The Writers Guild of America’s new contract will make groundbreaking gains in issues of interactive rights, creative squabbles with the Directors Guild of America and rate payments for the contentious Fox weblet, as well as the usual rate hikes, the guild announced Jan. 9.
The WGA released details of its recently agreed-upon pact with the Alliance of Motion Picture & TV Producers, and reported progress in such wide-ranging areas as placement of a writer’s credit at the beginning of a movie and the debate over whether a writer may view the final director’s cut of a pic.
The contract takes effect May 2 and runs through May 1, 1998.
“These agreements represent solid advancements for writers in both creative rights and economics,” said Frank Pierson, WGA West prexy, and Herb Sargent, WGA East president, in a statement. “The changes in onscreen placement of writers’ credits … and the recognition of the integral role of writers in the creative process demonstrates a growing understanding that it all begins with the writer.”
Guild officials were most pleased by new interactive coverage in the pact that will provide writers between 1.2% and 3% payment for clips and excerpts from their material used in interactive programs.
Payments will be based on the “applicable gross” of the material, meaning the amount of money that is paid to “exploit” the rights of the work.
The contract stipulates that interactive programs include those “viewed on a TV or computer screen via disc, cartridge, wireless or wire transmission, and arcade games.”
The contract is the first union pact to spell out how to address interactive rights.
“This is the first time the industry has dealt with the question of how you pay for interactive rights,” said Mona Mangan, exec director of the WGA East. “It’ll give people the lay of the land and show how much they have to start paying.”
In creative rights areas, the guild and the producers agreed to require that the writer’s onscreen credit immediately precede the directing credit.
Regarding the contested possessory credits – those that say “A film by… ” – the producers agreed to a four-year committee process that will address the issue, which has been a flashpoint with the Directors Guild of America. If no agreement has been reached by then, the producers will consider several options, including creating separate publicity on the films for the writers, contributing to a publicity fund and creating a “balancing credit” to appear in addition to the WGA-determined credit.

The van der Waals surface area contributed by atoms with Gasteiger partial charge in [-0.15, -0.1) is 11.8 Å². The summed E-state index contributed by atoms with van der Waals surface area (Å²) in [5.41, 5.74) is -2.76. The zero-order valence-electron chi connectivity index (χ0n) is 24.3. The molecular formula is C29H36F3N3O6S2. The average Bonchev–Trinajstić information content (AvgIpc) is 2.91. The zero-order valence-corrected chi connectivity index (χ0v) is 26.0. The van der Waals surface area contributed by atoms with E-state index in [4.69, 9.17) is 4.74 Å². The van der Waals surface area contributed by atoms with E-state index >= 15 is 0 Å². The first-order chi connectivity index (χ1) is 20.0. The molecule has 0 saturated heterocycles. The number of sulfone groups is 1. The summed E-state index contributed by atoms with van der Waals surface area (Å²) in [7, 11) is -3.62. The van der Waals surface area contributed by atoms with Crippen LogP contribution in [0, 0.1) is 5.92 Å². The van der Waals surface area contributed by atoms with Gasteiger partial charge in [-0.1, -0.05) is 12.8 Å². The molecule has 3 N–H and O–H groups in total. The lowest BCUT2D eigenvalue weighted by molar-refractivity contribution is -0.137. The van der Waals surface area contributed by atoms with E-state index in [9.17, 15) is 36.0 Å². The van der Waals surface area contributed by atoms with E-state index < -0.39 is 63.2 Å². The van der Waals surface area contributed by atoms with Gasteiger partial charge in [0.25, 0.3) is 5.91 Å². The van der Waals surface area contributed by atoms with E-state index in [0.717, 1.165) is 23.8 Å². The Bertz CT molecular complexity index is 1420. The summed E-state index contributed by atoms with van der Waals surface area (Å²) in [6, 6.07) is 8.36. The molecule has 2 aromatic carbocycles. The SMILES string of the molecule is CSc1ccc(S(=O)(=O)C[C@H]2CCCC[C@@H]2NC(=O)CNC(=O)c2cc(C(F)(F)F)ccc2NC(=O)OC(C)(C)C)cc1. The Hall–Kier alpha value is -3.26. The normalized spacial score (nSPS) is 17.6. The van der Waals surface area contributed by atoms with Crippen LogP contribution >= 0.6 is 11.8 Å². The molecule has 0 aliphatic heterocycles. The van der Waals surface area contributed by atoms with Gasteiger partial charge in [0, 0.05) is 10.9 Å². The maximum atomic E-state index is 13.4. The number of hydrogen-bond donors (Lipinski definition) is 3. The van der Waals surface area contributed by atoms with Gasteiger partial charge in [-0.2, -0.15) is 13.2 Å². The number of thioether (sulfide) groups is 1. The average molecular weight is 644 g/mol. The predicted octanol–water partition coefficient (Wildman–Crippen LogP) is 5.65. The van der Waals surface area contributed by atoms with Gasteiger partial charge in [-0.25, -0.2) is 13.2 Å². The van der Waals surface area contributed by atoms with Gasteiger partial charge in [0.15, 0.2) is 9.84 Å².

Writers also will be allowed to view a director’s cut of a film before, during or within 48 hours of the producer’s viewing. TV provisions will be similar in videocassette form.
As for Fox, the weblet will be required to pay full network primetime rates for programs produced for initial primetime telecast. It also will have to increase its syndication payments by 25% for each rerun. By 1996, the rate will go up another 10%.
The guild also bargained for rate hikes in its general categories for all initial compensation in theatrical TV. Increases will be 3% in the first year, 3.5% in the second and 4% in the third.
One noteworthy provision regarding spec script feature writers will force a senior studio production exec to discuss the writer’s continuing service on a project if the studio is contemplating replacing him. A similar clause will reduce the request for “so-called free rewrites” from writers of long-form telepix.
The producers will provide $200,000, to be matched by the guild, for an industrywide campaign for “greater appreciation” of the writer’s role in the creation of theatrical and telepix.
Other provisions in the contract include:
* More flexible rules for “reality” or “non-traditional programming” that will allow more WGA writers to be used.
* Notification by memo for theatrical writers as to where and to whom at the studio the material is to be delivered, and those persons authorized to request rewrites.
* Expanded employment opportunities for low-budget dramatic programs and non-traditional programming for basic cable.
* Expansion of the application of the current formula for basic cable resids.
* Clarified language regarding the monitoring of resids.
* An agreement to affirm the guild’s right to access producers’ books for resid audit purposes.
* Renewal of the Tri-Guild/Producers audit fund.
* Prompt and appropriate payment to writers for the use of excerpts.
* A new guild committee on the status of serial writers.
* A credits review committee to review credit provisions of the contract.
* Location expenses paid in advance on long-form TV projects.